I have spoken of this settlement with Waller, in 1844, in
order to treat separately of the taking of Abernethy Island from Dr.
McLoughlin. The land controlling the water-power on the west side of the
falls of the Willamette River was not taken nor claimed by any one until
after the year 1841. It is on the west side where the water-power of the
falls is now mostly used. It could have been had for the taking at the time
Abernethy Island was "jumped." Dr. McLoughlin's land claim was on the east
side of the river. As I have said, Felix Hathaway, in the employment of the
Mission, in 1841 began to build a house on Abernethy Island, but after Dr.
McLoughlin's remonstrance to Waller, the building operations on the island
ceased at that time. Dr. McLoughlin erected a small house on the island. In
1841 the Oregon Milling Company was formed. Almost all of its members
belonged to the Methodist Mission. Hathaway conveyed all his right and title
to the island to the Oregon Milling Company, a part of the consideration to
be paid by a Committee of the Oregon Milling Company in behalf of that
Company. Rev. A. F. Waller is the one first named, of the Committee, in the
deed. This deed is recorded at page 52 of Book 2, Record of Deeds of
Clackamas County. This record shows the date of the deed as November 23,
1852. This is evidently an error of the copyist, as to the year. It
doubtless was 1842, for Hathaway, by the deed, conveyed all his "right and
title to the island on which said Company are now constructing mills"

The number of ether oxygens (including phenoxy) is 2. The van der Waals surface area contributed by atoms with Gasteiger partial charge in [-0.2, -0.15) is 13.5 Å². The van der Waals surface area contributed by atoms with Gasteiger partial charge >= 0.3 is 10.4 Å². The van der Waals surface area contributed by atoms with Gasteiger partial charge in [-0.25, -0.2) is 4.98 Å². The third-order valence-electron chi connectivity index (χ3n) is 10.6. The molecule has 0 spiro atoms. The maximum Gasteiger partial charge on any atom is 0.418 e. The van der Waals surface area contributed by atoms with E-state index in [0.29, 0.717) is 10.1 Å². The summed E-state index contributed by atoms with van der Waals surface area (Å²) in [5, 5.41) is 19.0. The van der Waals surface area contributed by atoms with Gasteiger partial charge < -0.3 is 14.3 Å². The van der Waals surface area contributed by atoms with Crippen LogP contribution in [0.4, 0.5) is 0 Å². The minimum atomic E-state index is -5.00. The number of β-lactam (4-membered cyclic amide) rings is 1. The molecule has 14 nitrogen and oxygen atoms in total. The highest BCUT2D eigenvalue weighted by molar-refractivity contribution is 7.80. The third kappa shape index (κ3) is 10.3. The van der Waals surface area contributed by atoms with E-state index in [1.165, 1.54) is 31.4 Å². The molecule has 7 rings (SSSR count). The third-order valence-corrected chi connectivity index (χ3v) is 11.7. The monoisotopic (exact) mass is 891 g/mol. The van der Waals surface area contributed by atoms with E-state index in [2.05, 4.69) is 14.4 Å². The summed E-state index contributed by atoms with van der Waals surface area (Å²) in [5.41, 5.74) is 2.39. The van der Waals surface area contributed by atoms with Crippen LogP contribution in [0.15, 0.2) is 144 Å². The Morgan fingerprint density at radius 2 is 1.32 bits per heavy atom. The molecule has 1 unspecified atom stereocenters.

etc. This is a very religious deed. Hathaway in this conveyance covenanted
to warrant and defend the island against all persons "(the Lord excepted)."
Among the cargo of the Lausanne, which all belonged to the Methodist
Mission, was machinery for flour-mills and for saw-mills. The Methodist
Mission established both a saw-mill and a grist-mill, run by water-power,
near Chemekete (now Salem). These were in operation in 1841. These mills
were much nearer the Willamette settlements than Oregon City was. In the
Fall of 1842 the Oregon Milling Company had erected a saw-mill on the
island, intending to follow it with the erection of a flour-mill. It will be
noted that there were then no courts in Oregon, for the Provisional
Government was not organized until 1843. Dr. McLoughlin and the Hudson's Bay
Company were not under the jurisdiction of the Provisional Government until
1845. In the fall of 1842 Dr. McLoughlin became satisfied that it was the
intention of some of the Methodist missionaries to take his land and to
deprive him of his water rights. To save his interests he forthwith built a
saw-mill on the river bank near the island, and gave notice that he would
erect a flour-mill in a short time.
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